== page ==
As usual our most recent Sunday 10 AM service was filled good spirit and amazing members of the Calvary community — as well as guests.
To whom then will you compare me, or who is my equal? says the Holy One. Lift up your eyes on high and see: Who created these? The One who brings out their host and numbers them, calling them all by name; because God is great in strength, mighty in power, not one is missing. Why do you say, O Jacob, and speak, O Israel, “My way is hidden from the Lord, and my right is disregarded by my God”? Have you not known? Have you not heard? The Lord is the everlasting God, the Creator of the ends of the earth. God does not faint or grow weary; his understanding is unsearchable. The Lord gives power to the faint, and strengthens the powerless. Even the young will fall exhausted; but those who wait for the Lord shall renew their strength, they shall mount up with wings like eagles, they shall run and not be weary, they shall walk and not faint.
In the morning, while it was still very dark, Jesus got up and went out to a deserted place, and there he prayed. And Simon and his companions hunted for Jesus. When they found him, they said to him, “Everyone is searching for you.” Jesus answered, “Let us go on to the neighboring towns, so that I may proclaim the message there also; for that is what I came out to do.” And he went throughout Galilee, proclaiming the message in their synagogues and casting out demons.
PROCLAIM THE MESSAGE
There is a Keith Haring exhibit running at the deYoung. The exhibition is called “The Political Line” but it’s so much more than politics. It’s full of the desperation so many of us felt back in the 1980’s when our government was ignoring the HIV epidemic. I suspect that their fear was not so much about HIV as it was about fearing the gay men who had it. Keith Haring died of AIDS, but the message he died proclaiming lives on.
The art on today’s bulletin cover is from that exhibit, and I don’t think it’s political, is it? Here, Keith Haring paints part of the ancient story that unites all Jews, Muslims[i] and Christians of goodwill. You remember. Moses hears The God of Abraham[ii] proclaiming a message through the burning bush (Ex. 3:6) and he responds by removing his shoes and obeying God with his whole being.
Much later in the story (15:20), after Moses parts the sea and leads the freed slaves to safety, his sister Miriam improvises a new[iii] song, because God has done a great thing. She and the other women move theirs bodies in praise of God. They dance.[iv] This morning, hearing Vocal Rush, I imagine the whole “Band of Israelites” backing Sister Miriam with vocal percussion[v] and choreography.
Yahweh, Miriam and Moses do their ministry outside, out in the world, like Jesus in today’s reading from Mark. Leading up to this passage, Jesus has been ministering to ever-growing crowds––preaching and healing and casting out demons. Sounds exhausting!
Hear now these words of Mark.
“In the morning while it was still very dark…” This is “a loaded phrase in Mark’s Gospel, later used when the religious leaders hand Jesus over to Pilate (15:1) and [when] the women come to the tomb where Jesus is buried (16:2).”[vi] Mark employs this phrase to describe tragic moments. Jesus steals away to pray, while it was still very dark.
“Simon and his companions hunted for Jesus.” Our Bible translates the Greek word katadiēkē as “hunted for.” This translation is a little too gentle. Katadiēkē actually implies a hostile action. More precisely, they chased him down.[vii] Perhaps Simon and friends are “astonished at the behavior of Jesus, and [they’ve] come to restore [Jesus] to his senses.”[viii]
Perhaps you’re a parent of a teenager, and you think that it would have been thoughtful of Jesus to at least let them know where he’s going and when he’s coming back. You identify with Simon and friends. Perhaps you identify with Jesus who is weary of the demanding crowds around him, everybody wanting a piece of his attention. Like a true introvert, he even needs time away, even from his friends to refuel his spirit.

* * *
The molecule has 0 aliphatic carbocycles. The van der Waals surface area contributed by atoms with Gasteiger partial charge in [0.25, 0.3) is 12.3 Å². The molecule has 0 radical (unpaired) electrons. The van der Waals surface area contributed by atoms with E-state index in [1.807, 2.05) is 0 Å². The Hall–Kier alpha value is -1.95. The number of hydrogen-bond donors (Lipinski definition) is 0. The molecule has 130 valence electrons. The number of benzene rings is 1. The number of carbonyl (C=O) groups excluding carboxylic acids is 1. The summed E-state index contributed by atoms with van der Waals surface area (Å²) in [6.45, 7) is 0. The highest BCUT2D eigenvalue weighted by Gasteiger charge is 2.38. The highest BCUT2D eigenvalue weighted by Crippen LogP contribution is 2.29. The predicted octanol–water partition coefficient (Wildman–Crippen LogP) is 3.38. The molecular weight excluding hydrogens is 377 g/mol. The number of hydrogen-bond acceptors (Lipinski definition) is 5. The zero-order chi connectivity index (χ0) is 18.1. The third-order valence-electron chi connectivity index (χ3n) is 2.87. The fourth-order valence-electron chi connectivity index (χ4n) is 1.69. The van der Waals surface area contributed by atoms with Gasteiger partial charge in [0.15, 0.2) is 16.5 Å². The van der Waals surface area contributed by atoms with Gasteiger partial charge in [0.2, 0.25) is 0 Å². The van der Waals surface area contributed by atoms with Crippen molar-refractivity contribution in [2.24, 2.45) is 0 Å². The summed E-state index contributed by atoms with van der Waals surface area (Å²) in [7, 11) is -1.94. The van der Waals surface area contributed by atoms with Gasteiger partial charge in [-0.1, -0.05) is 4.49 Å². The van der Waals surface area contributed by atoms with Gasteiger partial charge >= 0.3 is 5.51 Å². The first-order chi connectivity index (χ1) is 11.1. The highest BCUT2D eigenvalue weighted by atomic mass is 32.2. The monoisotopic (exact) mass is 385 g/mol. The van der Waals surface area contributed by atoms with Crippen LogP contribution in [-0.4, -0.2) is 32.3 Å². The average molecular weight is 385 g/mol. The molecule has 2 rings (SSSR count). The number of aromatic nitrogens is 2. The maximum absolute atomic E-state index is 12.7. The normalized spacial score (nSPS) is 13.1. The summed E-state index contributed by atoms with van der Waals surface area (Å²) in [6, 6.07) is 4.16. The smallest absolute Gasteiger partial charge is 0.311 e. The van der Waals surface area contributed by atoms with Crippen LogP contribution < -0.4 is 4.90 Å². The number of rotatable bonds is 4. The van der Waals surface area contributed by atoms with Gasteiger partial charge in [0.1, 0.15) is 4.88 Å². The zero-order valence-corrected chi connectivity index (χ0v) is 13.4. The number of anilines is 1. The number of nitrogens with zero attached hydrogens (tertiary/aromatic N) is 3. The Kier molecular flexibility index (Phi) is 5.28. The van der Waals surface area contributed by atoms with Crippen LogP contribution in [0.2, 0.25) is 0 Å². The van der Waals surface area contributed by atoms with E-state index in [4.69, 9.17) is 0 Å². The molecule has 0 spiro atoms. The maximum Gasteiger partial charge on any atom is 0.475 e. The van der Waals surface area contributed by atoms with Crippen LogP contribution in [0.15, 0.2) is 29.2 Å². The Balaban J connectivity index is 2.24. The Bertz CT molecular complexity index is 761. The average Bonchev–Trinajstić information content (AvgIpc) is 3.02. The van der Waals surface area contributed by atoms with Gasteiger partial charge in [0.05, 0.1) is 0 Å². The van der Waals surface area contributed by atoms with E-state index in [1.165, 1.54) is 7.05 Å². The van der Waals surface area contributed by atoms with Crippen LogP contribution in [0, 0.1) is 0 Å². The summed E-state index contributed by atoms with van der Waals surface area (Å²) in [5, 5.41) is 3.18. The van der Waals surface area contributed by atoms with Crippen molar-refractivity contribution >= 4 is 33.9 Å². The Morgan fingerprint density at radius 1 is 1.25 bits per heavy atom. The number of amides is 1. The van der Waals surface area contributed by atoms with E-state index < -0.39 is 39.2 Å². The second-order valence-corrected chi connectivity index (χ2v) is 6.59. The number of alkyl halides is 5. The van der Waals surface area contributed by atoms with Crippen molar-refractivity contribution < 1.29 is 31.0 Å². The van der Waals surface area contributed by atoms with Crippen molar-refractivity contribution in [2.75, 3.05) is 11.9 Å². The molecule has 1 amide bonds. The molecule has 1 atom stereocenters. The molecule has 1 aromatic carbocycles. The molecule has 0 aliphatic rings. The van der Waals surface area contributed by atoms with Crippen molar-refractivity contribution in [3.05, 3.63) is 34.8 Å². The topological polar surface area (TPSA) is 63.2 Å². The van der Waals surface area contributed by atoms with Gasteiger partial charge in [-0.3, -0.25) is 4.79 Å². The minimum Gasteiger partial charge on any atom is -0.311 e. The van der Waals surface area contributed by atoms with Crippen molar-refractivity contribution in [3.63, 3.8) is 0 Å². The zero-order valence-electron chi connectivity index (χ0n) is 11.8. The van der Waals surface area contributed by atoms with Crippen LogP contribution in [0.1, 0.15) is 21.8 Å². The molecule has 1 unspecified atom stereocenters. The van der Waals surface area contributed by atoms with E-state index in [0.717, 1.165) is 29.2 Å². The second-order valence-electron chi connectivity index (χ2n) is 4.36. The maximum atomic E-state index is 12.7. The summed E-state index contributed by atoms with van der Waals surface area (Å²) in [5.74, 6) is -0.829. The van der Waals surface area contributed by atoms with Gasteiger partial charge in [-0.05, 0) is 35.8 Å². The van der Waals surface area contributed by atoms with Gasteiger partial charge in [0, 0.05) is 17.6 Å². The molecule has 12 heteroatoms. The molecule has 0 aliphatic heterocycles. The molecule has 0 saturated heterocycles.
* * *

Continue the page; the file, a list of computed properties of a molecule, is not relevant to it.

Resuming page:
Once Jesus gets “prayed up”[ix] he tells Simon something that I have missed until recently: “Let’s get going to the neighboring towns, so that I may proclaim the message there also; for that is what I came out to do.”[x] After experiencing Keith Haring’s prophetic message, and reflecting on my own journey, I suspected that God was trying to tell me something: Proclaim the message, this is what you came out to do.
Before anyone panics, I want you to hear me say that am in no way trying to imply that Jesus came out of the closet in Mark’s gospel. If you hear me saying that, you are willfully misunderstanding me. I am saying that the phrase Mark attributes to Jesus –– “what I came out to do” –– jolted me like lightning, and I am moved to tell you why I came out as a gay person of faith, why I mean to proclaim a message clearly: No matter what any church person says, Jesus loves you. My friend, Ms. Eva Lily, used to make it plain: “God loves everybody, no exceptions.”[xi]
THE BOOBY PRIZE[xii]
I remember taking standardized tests in the sixth and seventh grades, designed to help identify possible career paths as we approached high school. Every time I took that test, it told me that I should be a minister. I asked for a do-over. Church, for me, was a place where I learned about God, but also a place where people fought, sometimes bitterly, over the choice of music or the color of the new carpet or whether we should get a Coke machine or the setting of the thermostat. I now know to call these “church fights”[xiii] and, at best, they are usually about matters of taste, but, in retrospect I don’t think they were about what they were actually about.
Church was the place where I had learned that 1) Jesus loves me 2) unless I’m gay. Because of my innermost feelings, was I, somehow, really more of a sinner than everyone else? The local Methodist preacher told us as much almost every week and went on to pastor a mega church. Were my baptismal promises really forfeited because of my dark secret?
SHAKEN OR STIRRED?
Coming out is often derided as a political move, a stumbling block[xiv] to another’s faith. I never asked to be a political issue, but I was determined to live openly and honestly, especially since I was going to dedicate my life to the church. Historically, says Karen Armstrong, “trying to extract religion from political life [is] like trying to take the gin out of a cocktail.”[xv] Coming out has been a process that makes me feel shaken––and stirred. Where there’s people, there’s politics. This goes schools and workplaces, choirs and committees, neighborhood associations and bridge clubs. Where two or more are gathered, there is God, but, eventually, there is also drama.
I remember praying by myself, at the age of 16, at the altar of that same Methodist church, praying to God: “Please, if you can part the sea and cast out demons, then I know that you can make me straight.” I was so tormented, I even prayed that God would just let me die rather live my life as an abomination and bring shame on my family.